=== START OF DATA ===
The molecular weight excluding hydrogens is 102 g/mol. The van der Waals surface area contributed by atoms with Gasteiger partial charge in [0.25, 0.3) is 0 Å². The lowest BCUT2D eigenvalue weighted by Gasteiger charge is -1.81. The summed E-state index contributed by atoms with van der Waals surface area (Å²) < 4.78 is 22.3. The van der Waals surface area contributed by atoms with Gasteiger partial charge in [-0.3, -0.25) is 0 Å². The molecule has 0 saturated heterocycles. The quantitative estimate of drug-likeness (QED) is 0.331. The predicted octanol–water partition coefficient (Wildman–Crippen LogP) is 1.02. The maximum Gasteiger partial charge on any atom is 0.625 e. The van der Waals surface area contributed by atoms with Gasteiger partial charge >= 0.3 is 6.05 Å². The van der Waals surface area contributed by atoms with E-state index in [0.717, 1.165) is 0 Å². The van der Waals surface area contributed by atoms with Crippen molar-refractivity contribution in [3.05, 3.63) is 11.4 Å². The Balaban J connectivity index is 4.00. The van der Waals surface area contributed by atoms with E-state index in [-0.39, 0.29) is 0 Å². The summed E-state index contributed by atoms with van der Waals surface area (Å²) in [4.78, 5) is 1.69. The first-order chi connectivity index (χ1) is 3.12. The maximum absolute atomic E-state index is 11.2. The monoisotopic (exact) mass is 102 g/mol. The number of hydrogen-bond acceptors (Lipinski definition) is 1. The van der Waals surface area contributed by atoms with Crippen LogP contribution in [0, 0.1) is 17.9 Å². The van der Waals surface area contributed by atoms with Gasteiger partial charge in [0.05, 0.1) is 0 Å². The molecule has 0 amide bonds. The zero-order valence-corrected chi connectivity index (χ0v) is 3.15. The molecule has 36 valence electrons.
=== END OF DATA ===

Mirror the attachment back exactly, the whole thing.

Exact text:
The molecular weight excluding hydrogens is 102 g/mol. The van der Waals surface area contributed by atoms with Gasteiger partial charge in [0.25, 0.3) is 0 Å². The lowest BCUT2D eigenvalue weighted by Gasteiger charge is -1.81. The summed E-state index contributed by atoms with van der Waals surface area (Å²) < 4.78 is 22.3. The van der Waals surface area contributed by atoms with Gasteiger partial charge in [-0.3, -0.25) is 0 Å². The molecule has 0 saturated heterocycles. The quantitative estimate of drug-likeness (QED) is 0.331. The predicted octanol–water partition coefficient (Wildman–Crippen LogP) is 1.02. The maximum Gasteiger partial charge on any atom is 0.625 e. The van der Waals surface area contributed by atoms with Gasteiger partial charge >= 0.3 is 6.05 Å². The van der Waals surface area contributed by atoms with E-state index in [0.717, 1.165) is 0 Å². The van der Waals surface area contributed by atoms with Crippen molar-refractivity contribution in [3.05, 3.63) is 11.4 Å². The Balaban J connectivity index is 4.00. The van der Waals surface area contributed by atoms with E-state index in [-0.39, 0.29) is 0 Å². The summed E-state index contributed by atoms with van der Waals surface area (Å²) in [4.78, 5) is 1.69. The first-order chi connectivity index (χ1) is 3.12. The maximum absolute atomic E-state index is 11.2. The monoisotopic (exact) mass is 102 g/mol. The number of hydrogen-bond acceptors (Lipinski definition) is 1. The van der Waals surface area contributed by atoms with Crippen LogP contribution in [0, 0.1) is 17.9 Å². The van der Waals surface area contributed by atoms with Gasteiger partial charge in [0.05, 0.1) is 0 Å². The molecule has 0 amide bonds. The zero-order valence-corrected chi connectivity index (χ0v) is 3.15. The molecule has 36 valence electrons.